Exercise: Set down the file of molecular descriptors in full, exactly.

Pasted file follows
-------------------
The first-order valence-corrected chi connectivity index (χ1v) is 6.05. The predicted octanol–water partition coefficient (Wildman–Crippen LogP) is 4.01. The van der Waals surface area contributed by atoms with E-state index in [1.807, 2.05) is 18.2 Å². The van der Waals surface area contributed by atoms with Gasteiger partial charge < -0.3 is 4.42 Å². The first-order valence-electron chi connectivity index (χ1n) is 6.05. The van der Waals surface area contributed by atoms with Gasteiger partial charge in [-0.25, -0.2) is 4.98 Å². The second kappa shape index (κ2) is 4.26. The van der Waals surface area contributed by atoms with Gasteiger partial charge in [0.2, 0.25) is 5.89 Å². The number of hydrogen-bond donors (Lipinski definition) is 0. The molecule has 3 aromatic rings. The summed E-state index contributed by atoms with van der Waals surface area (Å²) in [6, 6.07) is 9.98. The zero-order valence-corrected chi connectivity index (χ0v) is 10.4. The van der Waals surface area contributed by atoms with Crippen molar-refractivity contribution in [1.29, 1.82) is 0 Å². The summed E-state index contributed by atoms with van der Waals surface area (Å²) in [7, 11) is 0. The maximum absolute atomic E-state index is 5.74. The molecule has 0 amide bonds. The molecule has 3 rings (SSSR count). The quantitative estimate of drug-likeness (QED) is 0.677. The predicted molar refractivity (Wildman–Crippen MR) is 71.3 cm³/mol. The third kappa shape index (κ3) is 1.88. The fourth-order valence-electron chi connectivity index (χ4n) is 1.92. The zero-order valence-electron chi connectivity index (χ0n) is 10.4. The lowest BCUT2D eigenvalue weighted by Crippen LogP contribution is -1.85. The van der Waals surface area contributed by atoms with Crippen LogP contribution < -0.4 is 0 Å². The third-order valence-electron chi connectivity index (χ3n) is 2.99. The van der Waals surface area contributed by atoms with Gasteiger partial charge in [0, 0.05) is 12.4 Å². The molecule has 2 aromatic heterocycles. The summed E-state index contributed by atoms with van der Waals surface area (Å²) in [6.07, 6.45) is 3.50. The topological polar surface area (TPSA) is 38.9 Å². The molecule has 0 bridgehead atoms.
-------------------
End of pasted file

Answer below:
The first-order valence-corrected chi connectivity index (χ1v) is 6.05. The predicted octanol–water partition coefficient (Wildman–Crippen LogP) is 4.01. The van der Waals surface area contributed by atoms with E-state index in [1.807, 2.05) is 18.2 Å². The van der Waals surface area contributed by atoms with Gasteiger partial charge < -0.3 is 4.42 Å². The first-order valence-electron chi connectivity index (χ1n) is 6.05. The van der Waals surface area contributed by atoms with Gasteiger partial charge in [-0.25, -0.2) is 4.98 Å². The second kappa shape index (κ2) is 4.26. The van der Waals surface area contributed by atoms with Gasteiger partial charge in [0.2, 0.25) is 5.89 Å². The number of hydrogen-bond donors (Lipinski definition) is 0. The molecule has 3 aromatic rings. The summed E-state index contributed by atoms with van der Waals surface area (Å²) in [6, 6.07) is 9.98. The zero-order valence-corrected chi connectivity index (χ0v) is 10.4. The van der Waals surface area contributed by atoms with Crippen molar-refractivity contribution in [1.29, 1.82) is 0 Å². The summed E-state index contributed by atoms with van der Waals surface area (Å²) in [7, 11) is 0. The maximum absolute atomic E-state index is 5.74. The molecule has 0 amide bonds. The molecule has 3 rings (SSSR count). The quantitative estimate of drug-likeness (QED) is 0.677. The predicted molar refractivity (Wildman–Crippen MR) is 71.3 cm³/mol. The third kappa shape index (κ3) is 1.88. The fourth-order valence-electron chi connectivity index (χ4n) is 1.92. The zero-order valence-electron chi connectivity index (χ0n) is 10.4. The lowest BCUT2D eigenvalue weighted by Crippen LogP contribution is -1.85. The van der Waals surface area contributed by atoms with Crippen LogP contribution < -0.4 is 0 Å². The third-order valence-electron chi connectivity index (χ3n) is 2.99. The van der Waals surface area contributed by atoms with Gasteiger partial charge in [0, 0.05) is 12.4 Å². The molecule has 2 aromatic heterocycles. The summed E-state index contributed by atoms with van der Waals surface area (Å²) in [6.07, 6.45) is 3.50. The topological polar surface area (TPSA) is 38.9 Å². The molecule has 0 bridgehead atoms.